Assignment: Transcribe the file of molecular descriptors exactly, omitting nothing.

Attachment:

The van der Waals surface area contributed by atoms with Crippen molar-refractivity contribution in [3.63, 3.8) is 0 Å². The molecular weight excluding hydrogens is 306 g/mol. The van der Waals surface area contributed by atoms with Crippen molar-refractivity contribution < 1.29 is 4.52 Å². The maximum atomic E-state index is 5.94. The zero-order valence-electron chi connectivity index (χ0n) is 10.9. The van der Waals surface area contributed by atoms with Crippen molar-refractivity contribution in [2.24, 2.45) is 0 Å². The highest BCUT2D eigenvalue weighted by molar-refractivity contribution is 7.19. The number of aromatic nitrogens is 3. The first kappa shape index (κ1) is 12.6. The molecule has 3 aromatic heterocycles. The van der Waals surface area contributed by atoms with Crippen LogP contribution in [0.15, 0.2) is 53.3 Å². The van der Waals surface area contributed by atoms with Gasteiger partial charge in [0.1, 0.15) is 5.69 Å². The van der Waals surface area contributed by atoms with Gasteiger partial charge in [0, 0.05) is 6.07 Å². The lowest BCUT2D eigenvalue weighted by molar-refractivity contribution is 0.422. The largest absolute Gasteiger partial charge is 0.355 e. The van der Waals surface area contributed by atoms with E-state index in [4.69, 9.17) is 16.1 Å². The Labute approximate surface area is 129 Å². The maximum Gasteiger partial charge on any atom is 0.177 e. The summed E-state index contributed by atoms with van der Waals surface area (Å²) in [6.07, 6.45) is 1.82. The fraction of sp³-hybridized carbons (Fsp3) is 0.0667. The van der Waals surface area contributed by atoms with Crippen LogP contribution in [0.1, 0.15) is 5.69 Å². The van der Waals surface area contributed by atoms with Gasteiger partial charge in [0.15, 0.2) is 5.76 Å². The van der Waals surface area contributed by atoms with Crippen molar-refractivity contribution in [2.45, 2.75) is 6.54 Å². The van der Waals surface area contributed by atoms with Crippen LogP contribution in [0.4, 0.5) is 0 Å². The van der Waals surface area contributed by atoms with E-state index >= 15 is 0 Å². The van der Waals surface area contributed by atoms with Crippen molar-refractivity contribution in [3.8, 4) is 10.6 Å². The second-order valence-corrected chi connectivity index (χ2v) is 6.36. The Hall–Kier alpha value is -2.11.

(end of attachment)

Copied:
The van der Waals surface area contributed by atoms with Crippen molar-refractivity contribution in [3.63, 3.8) is 0 Å². The molecular weight excluding hydrogens is 306 g/mol. The van der Waals surface area contributed by atoms with Crippen molar-refractivity contribution < 1.29 is 4.52 Å². The maximum atomic E-state index is 5.94. The zero-order valence-electron chi connectivity index (χ0n) is 10.9. The van der Waals surface area contributed by atoms with Crippen molar-refractivity contribution in [2.24, 2.45) is 0 Å². The highest BCUT2D eigenvalue weighted by molar-refractivity contribution is 7.19. The number of aromatic nitrogens is 3. The first kappa shape index (κ1) is 12.6. The molecule has 3 aromatic heterocycles. The van der Waals surface area contributed by atoms with Crippen LogP contribution in [0.15, 0.2) is 53.3 Å². The van der Waals surface area contributed by atoms with Gasteiger partial charge in [0.1, 0.15) is 5.69 Å². The van der Waals surface area contributed by atoms with Gasteiger partial charge in [0, 0.05) is 6.07 Å². The lowest BCUT2D eigenvalue weighted by molar-refractivity contribution is 0.422. The largest absolute Gasteiger partial charge is 0.355 e. The van der Waals surface area contributed by atoms with E-state index in [4.69, 9.17) is 16.1 Å². The Labute approximate surface area is 129 Å². The maximum Gasteiger partial charge on any atom is 0.177 e. The summed E-state index contributed by atoms with van der Waals surface area (Å²) in [6.07, 6.45) is 1.82. The fraction of sp³-hybridized carbons (Fsp3) is 0.0667. The van der Waals surface area contributed by atoms with Crippen LogP contribution in [0.1, 0.15) is 5.69 Å². The van der Waals surface area contributed by atoms with Gasteiger partial charge in [0.15, 0.2) is 5.76 Å². The van der Waals surface area contributed by atoms with Crippen molar-refractivity contribution in [2.45, 2.75) is 6.54 Å². The van der Waals surface area contributed by atoms with Crippen LogP contribution in [0.4, 0.5) is 0 Å². The van der Waals surface area contributed by atoms with E-state index >= 15 is 0 Å². The van der Waals surface area contributed by atoms with Crippen molar-refractivity contribution in [3.8, 4) is 10.6 Å². The second-order valence-corrected chi connectivity index (χ2v) is 6.36. The Hall–Kier alpha value is -2.11.